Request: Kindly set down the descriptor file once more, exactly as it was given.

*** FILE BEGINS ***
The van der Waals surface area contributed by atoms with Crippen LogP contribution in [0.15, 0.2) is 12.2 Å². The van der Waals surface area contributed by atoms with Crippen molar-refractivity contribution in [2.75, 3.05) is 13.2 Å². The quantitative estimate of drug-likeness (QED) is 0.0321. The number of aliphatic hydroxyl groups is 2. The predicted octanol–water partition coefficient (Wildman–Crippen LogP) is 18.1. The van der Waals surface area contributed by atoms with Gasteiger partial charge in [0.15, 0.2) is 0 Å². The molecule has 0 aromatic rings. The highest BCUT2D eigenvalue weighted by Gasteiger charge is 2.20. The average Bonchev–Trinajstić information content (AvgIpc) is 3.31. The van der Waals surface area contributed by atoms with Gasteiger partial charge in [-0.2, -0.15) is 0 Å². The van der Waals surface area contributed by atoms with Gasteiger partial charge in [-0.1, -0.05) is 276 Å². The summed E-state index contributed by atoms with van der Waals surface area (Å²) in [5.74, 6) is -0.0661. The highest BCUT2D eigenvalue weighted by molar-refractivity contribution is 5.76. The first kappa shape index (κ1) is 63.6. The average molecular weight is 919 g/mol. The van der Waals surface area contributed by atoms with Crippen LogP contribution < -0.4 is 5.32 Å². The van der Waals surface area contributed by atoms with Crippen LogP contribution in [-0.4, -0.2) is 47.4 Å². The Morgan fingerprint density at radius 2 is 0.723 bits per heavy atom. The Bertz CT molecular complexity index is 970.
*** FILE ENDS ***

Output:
The van der Waals surface area contributed by atoms with Crippen LogP contribution in [0.15, 0.2) is 12.2 Å². The van der Waals surface area contributed by atoms with Crippen molar-refractivity contribution in [2.75, 3.05) is 13.2 Å². The quantitative estimate of drug-likeness (QED) is 0.0321. The number of aliphatic hydroxyl groups is 2. The predicted octanol–water partition coefficient (Wildman–Crippen LogP) is 18.1. The van der Waals surface area contributed by atoms with Gasteiger partial charge in [0.15, 0.2) is 0 Å². The molecule has 0 aromatic rings. The highest BCUT2D eigenvalue weighted by Gasteiger charge is 2.20. The average Bonchev–Trinajstić information content (AvgIpc) is 3.31. The van der Waals surface area contributed by atoms with Gasteiger partial charge in [-0.2, -0.15) is 0 Å². The van der Waals surface area contributed by atoms with Gasteiger partial charge in [-0.1, -0.05) is 276 Å². The summed E-state index contributed by atoms with van der Waals surface area (Å²) in [5.74, 6) is -0.0661. The highest BCUT2D eigenvalue weighted by molar-refractivity contribution is 5.76. The first kappa shape index (κ1) is 63.6. The average molecular weight is 919 g/mol. The van der Waals surface area contributed by atoms with Crippen LogP contribution < -0.4 is 5.32 Å². The van der Waals surface area contributed by atoms with Crippen LogP contribution in [-0.4, -0.2) is 47.4 Å². The Morgan fingerprint density at radius 2 is 0.723 bits per heavy atom. The Bertz CT molecular complexity index is 970.